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Matthew Henry

Matthew Henry's Complete Commentary - 2 Samuel 24:1-9

Here we have, I. The orders which David gave to Joab to number the people of Israel and Judah, 2 Sam. 24:1, 2. Two things here seem strange:?1. The sinfulness of this. What harm was there in it? Did not Moses twice number the people without any crime? Does not political arithmetic come in among the other policies of a prince? Should not the shepherd know the number of his sheep? Does not the Son of David know all his own by name? Might not he make good use of this calculation? What evil has he... read more

John Gill

John Gills Exposition of the Bible Commentary - 2 Samuel 24:7

And came to the strong hold of Tyre ,.... That is, old Tyre, which stood thirty furlongs from new Tyre, the island F25 Strabo. Geograph. l. 16. p. 521. ; of which See Gill on Isaiah 23:1 ; this must be understood of the parts near unto it; for that itself was not within the land of Israel, and so its inhabitants not to be numbered: and to all the cities of the Hivites, and of the Canaanites : which were possessed by them, and from whence they were not driven out by the... read more

Adam Clarke

Adam Clarke's Commentary on the Bible - 2 Samuel 24:7

The strong hold of Tyre - This must have been the old city of Tyre, which was built on the main land: the new city was built on a rock in the sea. read more

Spence, H. D. M., etc.

The Pulpit Commentary - 2 Samuel 24:1-9

The facts are: 1 . On account of some transgressions, God, being angry with Israel, permits some one to incite David to number the people. 2 . David, on issuing his commands to Joab, is met with a remonstrance from him and the captains of the host. 3 . But the king persisting in his desire, Joab and his officers and men apply themselves to the work, and at the end of nine months and twenty days return the number of men capable of serving in war at 1,300,000. The difficulties... read more

Spence, H. D. M., etc.

The Pulpit Commentary - 2 Samuel 24:5-10

( 1 Chronicles 21:5-8 ).—( THE ROYAL BED CHAMBER .) An, awakened conscience. The taking of the census occupied over nine months; and during this time David remained insensible to his sin, and waited for the result. At length the work was finished (about wheat harvest), and the number given to the king; but, whilst he looked at the definite proof of the nation's increase, and at first, perhaps, felt elated at the thought of commanding an army of mere than a million soldiers... read more

Spence, H. D. M., etc.

The Pulpit Commentary - 2 Samuel 24:7

Tyre (comp. Joshua 19:29 ). Tyre and the whole coast land between it and Sidon had been too strong for the tribe of Asher, and remained unsubdued. But, like the independent states in India, it acknowlodged the supremacy of the paramount power. The cities of the Hivites, and of the Canaanites. It is evident from this that even in David's time there were towns and districts were Hivites and Canaanites dwelt as distinct communities, governed probably by their own laws. But as they were... read more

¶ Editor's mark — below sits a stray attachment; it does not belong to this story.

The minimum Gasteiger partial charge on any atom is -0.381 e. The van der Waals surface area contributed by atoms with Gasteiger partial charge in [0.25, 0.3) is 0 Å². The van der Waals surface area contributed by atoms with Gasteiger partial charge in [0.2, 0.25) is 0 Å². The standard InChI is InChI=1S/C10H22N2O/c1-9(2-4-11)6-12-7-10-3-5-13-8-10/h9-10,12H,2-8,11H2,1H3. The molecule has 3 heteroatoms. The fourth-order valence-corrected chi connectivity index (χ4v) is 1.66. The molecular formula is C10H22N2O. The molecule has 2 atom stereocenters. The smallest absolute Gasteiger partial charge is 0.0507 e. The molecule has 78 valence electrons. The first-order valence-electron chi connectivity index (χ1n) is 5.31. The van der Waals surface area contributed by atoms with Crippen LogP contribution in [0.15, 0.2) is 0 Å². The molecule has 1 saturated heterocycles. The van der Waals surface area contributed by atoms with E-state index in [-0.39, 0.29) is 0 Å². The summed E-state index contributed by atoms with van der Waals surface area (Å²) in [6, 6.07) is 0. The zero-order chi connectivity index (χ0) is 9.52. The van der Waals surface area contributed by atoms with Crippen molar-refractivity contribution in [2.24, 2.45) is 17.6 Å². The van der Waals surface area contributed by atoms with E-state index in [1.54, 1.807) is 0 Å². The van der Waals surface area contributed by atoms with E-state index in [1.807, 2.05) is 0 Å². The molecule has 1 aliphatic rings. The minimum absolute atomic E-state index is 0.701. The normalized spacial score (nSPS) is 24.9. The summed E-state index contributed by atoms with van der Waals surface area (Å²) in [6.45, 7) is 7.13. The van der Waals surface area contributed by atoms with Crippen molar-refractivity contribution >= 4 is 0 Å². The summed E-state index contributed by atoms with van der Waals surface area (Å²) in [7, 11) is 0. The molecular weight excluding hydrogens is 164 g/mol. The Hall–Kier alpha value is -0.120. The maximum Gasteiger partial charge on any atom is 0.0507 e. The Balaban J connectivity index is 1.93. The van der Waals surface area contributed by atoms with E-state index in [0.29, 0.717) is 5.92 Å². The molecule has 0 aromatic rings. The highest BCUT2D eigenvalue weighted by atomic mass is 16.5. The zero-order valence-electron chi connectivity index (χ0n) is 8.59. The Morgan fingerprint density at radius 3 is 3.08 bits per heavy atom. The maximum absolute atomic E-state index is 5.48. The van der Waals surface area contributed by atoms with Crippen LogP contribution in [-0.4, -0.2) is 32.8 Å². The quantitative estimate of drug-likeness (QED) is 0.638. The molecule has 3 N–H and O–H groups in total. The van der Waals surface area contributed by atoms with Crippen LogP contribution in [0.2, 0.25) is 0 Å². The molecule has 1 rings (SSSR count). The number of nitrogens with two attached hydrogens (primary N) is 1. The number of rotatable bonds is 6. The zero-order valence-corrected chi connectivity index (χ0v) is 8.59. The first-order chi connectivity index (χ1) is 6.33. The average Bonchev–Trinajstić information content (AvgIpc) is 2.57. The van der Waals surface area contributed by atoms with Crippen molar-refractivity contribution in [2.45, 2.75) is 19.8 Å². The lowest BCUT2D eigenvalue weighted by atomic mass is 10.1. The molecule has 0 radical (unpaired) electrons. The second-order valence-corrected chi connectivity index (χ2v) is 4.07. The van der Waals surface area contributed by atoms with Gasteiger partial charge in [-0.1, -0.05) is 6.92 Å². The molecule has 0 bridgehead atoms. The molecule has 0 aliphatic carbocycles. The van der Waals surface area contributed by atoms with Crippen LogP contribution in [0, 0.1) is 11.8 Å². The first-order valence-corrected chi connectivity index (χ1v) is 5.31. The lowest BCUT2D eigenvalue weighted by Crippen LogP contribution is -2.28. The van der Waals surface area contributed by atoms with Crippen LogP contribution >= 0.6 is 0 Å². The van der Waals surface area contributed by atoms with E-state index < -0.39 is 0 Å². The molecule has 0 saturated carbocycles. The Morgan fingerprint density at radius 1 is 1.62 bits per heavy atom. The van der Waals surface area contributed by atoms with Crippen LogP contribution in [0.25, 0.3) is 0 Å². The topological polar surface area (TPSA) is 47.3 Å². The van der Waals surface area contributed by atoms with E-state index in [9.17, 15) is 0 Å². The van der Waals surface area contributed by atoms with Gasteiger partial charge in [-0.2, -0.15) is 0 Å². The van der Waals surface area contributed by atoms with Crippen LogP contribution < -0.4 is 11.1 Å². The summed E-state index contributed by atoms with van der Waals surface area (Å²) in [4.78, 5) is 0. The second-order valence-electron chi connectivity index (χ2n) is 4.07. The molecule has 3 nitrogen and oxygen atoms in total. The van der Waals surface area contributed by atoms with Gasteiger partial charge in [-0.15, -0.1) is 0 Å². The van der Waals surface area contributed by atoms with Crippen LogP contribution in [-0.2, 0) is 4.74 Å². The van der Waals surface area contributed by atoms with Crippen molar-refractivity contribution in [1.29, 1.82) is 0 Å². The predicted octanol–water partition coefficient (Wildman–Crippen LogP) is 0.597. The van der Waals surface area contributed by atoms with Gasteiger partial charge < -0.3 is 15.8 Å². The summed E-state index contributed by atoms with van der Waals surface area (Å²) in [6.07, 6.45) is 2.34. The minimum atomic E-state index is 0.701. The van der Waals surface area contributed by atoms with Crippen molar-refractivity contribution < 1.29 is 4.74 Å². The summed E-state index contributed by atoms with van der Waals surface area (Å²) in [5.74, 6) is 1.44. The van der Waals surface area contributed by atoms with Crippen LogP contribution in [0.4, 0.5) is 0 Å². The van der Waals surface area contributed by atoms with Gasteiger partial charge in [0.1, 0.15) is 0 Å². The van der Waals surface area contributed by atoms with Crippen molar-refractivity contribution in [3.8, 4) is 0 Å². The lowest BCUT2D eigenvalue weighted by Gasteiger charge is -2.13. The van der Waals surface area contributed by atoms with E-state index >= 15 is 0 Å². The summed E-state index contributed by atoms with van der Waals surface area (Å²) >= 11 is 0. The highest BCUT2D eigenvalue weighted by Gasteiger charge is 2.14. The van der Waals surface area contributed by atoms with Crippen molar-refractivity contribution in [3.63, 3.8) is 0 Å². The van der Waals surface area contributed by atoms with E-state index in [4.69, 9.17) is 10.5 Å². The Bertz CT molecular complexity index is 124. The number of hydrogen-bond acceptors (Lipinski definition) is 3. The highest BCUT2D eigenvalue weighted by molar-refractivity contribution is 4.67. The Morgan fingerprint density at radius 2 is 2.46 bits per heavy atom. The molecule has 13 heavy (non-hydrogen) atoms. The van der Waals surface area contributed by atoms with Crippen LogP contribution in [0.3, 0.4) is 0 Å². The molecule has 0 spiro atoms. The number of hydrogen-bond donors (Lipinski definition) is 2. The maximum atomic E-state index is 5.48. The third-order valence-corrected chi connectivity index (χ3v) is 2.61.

Albert Barnes

Albert Barnes' Notes on the Whole Bible - 2 Samuel 24:7

The strong hold of Tyre - “The fenced city,” as it is generally rendered throughout the historical books.The cities of the Hivites - Gibeon, Chephirah, Beeroth, and Kirjath-jearim, and perhaps Shechem, besides those at the foot of Hermon and Lebanon, of which we do not know the names. This continuance of distinct communities of Hivites so late as the end of David’s reign is remarkable. read more

Joseph Benson

Joseph Benson's Commentary of the Old and New Testaments - 2 Samuel 24:5-7

2 Samuel 24:5-7. They passed over Jordan They went first into the eastern part of the country, and so by the northern coasts to the west, and then to the south. And pitched in Aroer These words seem to import, that they pitched their tents in the field, and thither summoned the neighbouring towns to come unto them: which was very troublesome, and at last proved intolerably grievous. And to the land of Tahtim-hodshi It is in vain to seek after this land, which is not mentioned in the... read more

Donald C. Fleming

Bridgeway Bible Commentary - 2 Samuel 24:1-25

The census and its outcome (24:1-25)Israel’s increasing power and prosperity under David may have given David and his people feelings of self-praise, as if they, and not God, had been the cause of this growth. God saw that the time had come to awaken Israel to this sin. Therefore, God allowed Satan to suggest to David that he take a census of the people. David’s pride in his growing nation was apparently what made the suggestion seem such a good idea, but God was going to use the event to... read more

E.W. Bullinger

E.W. Bullinger's Companion Bible Notes - 2 Samuel 24:7

strong hold. Compare Joshua 19:29 . went out . Some codices read "came [in]". south = the Negeb. Some codices read "land". See note on Genesis 13:1 . read more

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